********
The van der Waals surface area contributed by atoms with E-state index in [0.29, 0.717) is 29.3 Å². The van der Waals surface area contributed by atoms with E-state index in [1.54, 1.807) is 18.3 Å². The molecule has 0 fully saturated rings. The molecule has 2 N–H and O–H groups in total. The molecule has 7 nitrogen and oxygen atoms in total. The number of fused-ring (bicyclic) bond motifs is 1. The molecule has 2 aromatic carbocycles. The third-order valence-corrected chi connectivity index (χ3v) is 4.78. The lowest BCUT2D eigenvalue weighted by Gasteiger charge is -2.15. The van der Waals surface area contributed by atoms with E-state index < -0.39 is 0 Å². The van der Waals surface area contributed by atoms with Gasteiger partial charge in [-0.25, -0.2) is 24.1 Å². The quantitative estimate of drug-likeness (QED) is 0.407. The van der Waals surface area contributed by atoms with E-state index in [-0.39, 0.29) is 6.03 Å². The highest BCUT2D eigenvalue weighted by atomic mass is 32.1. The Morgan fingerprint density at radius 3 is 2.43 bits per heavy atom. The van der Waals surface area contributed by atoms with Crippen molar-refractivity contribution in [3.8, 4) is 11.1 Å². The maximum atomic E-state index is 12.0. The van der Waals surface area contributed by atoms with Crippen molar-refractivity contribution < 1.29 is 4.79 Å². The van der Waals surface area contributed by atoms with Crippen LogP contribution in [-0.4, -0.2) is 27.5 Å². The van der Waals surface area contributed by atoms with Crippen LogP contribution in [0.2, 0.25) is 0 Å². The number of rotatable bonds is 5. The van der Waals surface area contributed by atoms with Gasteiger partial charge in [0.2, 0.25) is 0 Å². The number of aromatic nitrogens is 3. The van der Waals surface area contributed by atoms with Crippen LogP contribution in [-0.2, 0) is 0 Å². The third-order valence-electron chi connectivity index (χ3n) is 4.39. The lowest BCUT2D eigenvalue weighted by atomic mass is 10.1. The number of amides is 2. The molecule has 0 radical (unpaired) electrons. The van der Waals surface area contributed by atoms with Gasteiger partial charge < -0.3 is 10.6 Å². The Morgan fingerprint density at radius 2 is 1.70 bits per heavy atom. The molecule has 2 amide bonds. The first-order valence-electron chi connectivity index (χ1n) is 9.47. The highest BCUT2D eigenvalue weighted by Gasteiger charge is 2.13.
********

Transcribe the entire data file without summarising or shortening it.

The van der Waals surface area contributed by atoms with E-state index in [0.29, 0.717) is 29.3 Å². The van der Waals surface area contributed by atoms with E-state index in [1.54, 1.807) is 18.3 Å². The molecule has 0 fully saturated rings. The molecule has 2 N–H and O–H groups in total. The molecule has 7 nitrogen and oxygen atoms in total. The number of fused-ring (bicyclic) bond motifs is 1. The molecule has 2 aromatic carbocycles. The third-order valence-corrected chi connectivity index (χ3v) is 4.78. The lowest BCUT2D eigenvalue weighted by Gasteiger charge is -2.15. The van der Waals surface area contributed by atoms with E-state index < -0.39 is 0 Å². The van der Waals surface area contributed by atoms with Gasteiger partial charge in [-0.25, -0.2) is 24.1 Å². The quantitative estimate of drug-likeness (QED) is 0.407. The van der Waals surface area contributed by atoms with E-state index in [-0.39, 0.29) is 6.03 Å². The highest BCUT2D eigenvalue weighted by atomic mass is 32.1. The Morgan fingerprint density at radius 3 is 2.43 bits per heavy atom. The van der Waals surface area contributed by atoms with Crippen molar-refractivity contribution in [3.8, 4) is 11.1 Å². The maximum atomic E-state index is 12.0. The van der Waals surface area contributed by atoms with Crippen molar-refractivity contribution < 1.29 is 4.79 Å². The van der Waals surface area contributed by atoms with Crippen LogP contribution in [-0.4, -0.2) is 27.5 Å². The van der Waals surface area contributed by atoms with Crippen LogP contribution in [0.2, 0.25) is 0 Å². The number of rotatable bonds is 5. The van der Waals surface area contributed by atoms with Gasteiger partial charge in [0.2, 0.25) is 0 Å². The number of aromatic nitrogens is 3. The van der Waals surface area contributed by atoms with Crippen LogP contribution in [-0.2, 0) is 0 Å². The third-order valence-electron chi connectivity index (χ3n) is 4.39. The lowest BCUT2D eigenvalue weighted by atomic mass is 10.1. The number of amides is 2. The molecule has 0 radical (unpaired) electrons. The van der Waals surface area contributed by atoms with Gasteiger partial charge < -0.3 is 10.6 Å². The Morgan fingerprint density at radius 2 is 1.70 bits per heavy atom. The molecule has 2 amide bonds. The first-order valence-electron chi connectivity index (χ1n) is 9.47. The highest BCUT2D eigenvalue weighted by Gasteiger charge is 2.13.